What is it about the Irish?

Dr Tom Ferraro
"Shane Lowry, a true blue Irishman, captures the British Open at Royal Portrush"

Nearly 15 percent of Nassau County is of Irish descent. If you walk along any street in Garden City, Williston Park or Manhasset, you are sure to run into a fair-haired Irishman with a smile and a quick joke. But what are the specific character traits of the Irish? When I was growing up, I played lots of golf with Ernani D’Angelo at Hempstead Golf and Country Club. Ernani was a psychiatrist and he told me If you want to learn about people, watch animals or watch golf tournaments.
Well, this weekend we all had a chance to observe the Irish mind at work by watching the 148th British Open Championship played at Royal Portrush Golf Club in County Antrim, Northern Ireland. One of the wonderful things about golf is that it unfolds so slowly over five hours, which is enough time for a player’s strengths and weaknesses to be revealed. That may be why golf is so compelling. You will have ample time to be heroic or show yourself to be a coward.
In golf there is nowhere to hide when failure occurs. Actually at Royal Portrush there was one curious and ancient looking restroom built into one of the dunes off of No. 5, but I don’t think it’s in use any more so no longer available for hiding.
It ought to be no surprise that an Irishman won this year’s Open Championship. The “Champion Golfer of the Year” was the ever smiling Shane Lowry. If ever there was a golfer who looked exactly the opposite of American Brooks Koepka, it is Shane Lowry. Here is this overweight, friendly, ever smiling, red-bearded man who looked like he hung out in pubs far more than in gyms.
But lest you think he is the only Irish champion walking the earth, let’s not forget Rory McIlroy, Padraig Harrington, Darren Clarke, and Graeme McDowell. That makes five major champions all from the little island of Ireland with a population of less than 7 million.
The Emerald Isles have produced many good golf courses and many good golfers. The mild temperature and frequent rainfall make the grass, gorse and heather grow well. The only other popular sports are rugby, cricket and soccer, so it’s easy to see why the kids are drawn to golf.
But if we look deeper, we can find exactly why the Irish are so well-suited for golf and even why they are responsible for giving birth to this beautiful game. Golf has two overriding features to it. It is highly cerebral and very punishing. Golf is not football with all the bruising and big men. Nor is it baseball with all that chewing tobacco, cursing and spitting. It is not hockey with the shoulder pads and concussions. In golf all the aggression is suppressed, defended against, controlled and internalized. All the aggression that you so easily see in our American sports must be held in as you play golf. That may be why so many golfers are depressed.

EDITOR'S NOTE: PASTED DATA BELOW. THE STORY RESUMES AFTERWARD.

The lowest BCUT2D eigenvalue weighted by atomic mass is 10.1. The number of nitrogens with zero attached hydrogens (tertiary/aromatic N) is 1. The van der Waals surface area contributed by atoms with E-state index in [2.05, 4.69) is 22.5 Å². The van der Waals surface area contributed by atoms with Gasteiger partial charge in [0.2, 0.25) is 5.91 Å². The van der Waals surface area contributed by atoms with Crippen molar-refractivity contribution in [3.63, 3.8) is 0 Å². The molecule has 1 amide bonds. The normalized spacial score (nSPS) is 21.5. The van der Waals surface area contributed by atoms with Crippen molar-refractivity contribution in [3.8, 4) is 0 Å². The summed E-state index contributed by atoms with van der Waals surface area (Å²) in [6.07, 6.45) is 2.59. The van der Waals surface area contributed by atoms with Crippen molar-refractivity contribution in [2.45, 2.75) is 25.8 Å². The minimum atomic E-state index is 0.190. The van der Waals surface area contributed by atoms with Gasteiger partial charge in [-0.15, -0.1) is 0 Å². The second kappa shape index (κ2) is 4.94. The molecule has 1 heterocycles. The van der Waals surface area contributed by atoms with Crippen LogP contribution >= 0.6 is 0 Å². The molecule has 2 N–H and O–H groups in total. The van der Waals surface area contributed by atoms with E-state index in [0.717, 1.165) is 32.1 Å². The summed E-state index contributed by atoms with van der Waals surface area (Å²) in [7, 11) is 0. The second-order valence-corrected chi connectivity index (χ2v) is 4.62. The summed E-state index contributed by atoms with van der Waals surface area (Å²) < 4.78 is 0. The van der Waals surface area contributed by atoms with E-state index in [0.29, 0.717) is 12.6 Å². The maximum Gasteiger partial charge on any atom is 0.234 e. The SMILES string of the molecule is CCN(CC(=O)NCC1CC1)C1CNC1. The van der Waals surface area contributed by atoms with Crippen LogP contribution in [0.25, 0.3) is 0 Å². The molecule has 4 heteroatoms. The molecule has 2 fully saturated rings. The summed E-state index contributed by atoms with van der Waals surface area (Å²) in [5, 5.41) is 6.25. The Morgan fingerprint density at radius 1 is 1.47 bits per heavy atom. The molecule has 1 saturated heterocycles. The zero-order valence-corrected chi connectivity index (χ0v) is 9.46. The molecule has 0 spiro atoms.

And who is better than the Irish at depression and holding things in. The Irish are a people who are smoldering with passion on the inside. Golf demands thinking and the Irish are a thinking people. They are filled with introspection and with fantasy. They gave us Samuel Beckett who wrote “Waiting for Godot,” the finest play of the 20th century. The Irish gave us W.B. Yeats, who wrote the greatest poem of the 20th century, “The Second Coming.” The Irish gave us Daniel Day-Lewis, Liam Neeson, and Gabriel Byrne. They also gave us John Kennedy, who was our last truly great president.
The Irish are known to be gifted intellectually, great storytellers and filled with contradiction. Sigmund Freud once said that psychoanalysis was unable to unlock the mind of the Irish. Pretty funny but kind of sad.
The character of the Irish may be due to living under English rule or living in a harsh and dreary climate, or living in poverty or embracing Catholicism so rigidly.
The Irish are cerebral, repressed and tend to be self-punishing. For all these reasons the Irish helped to give birth to golf, a game that is for those who like rules, self-punishment, guilt and self-control. If you have ever played the game, you quickly become aware of the severe cruelty of the rules of the game.
Golf is for those who enjoy solitude and reverie and nature. The astounding transcendent beauty of the landscape upon which golf is regularly played was best described by the great English writer Thomas Hardy in “Far From the Madding Crowd.” In his novel Hardy goes on at length to describe typical pastoral settings in the south of England and how one can begin to feel God if you remain still and silent when alone in the fields.
A golfer partakes in the sublime beauty of the course, but if you make any little mistake along the way, you will be punished severely and that is the great challenge and contradiction of the game.
This week a true Irishmen by the name of Shane Lowry was able enjoy golf’s sublime offerings. He enjoyed the love of the hometown crowd. He seemed to glory in the beauty of Royal Portrush. In the end this humble Irishmen stood holding that marvelous Claret Jug with a look of reverie and amazement and disbelief on his face. He and his very strong mind were somehow able to withstand the multitude of demons and distractions and wound up with a big Irish smile beaming as the applause flowed all over him. What a day for golf and what a day for the Irish!

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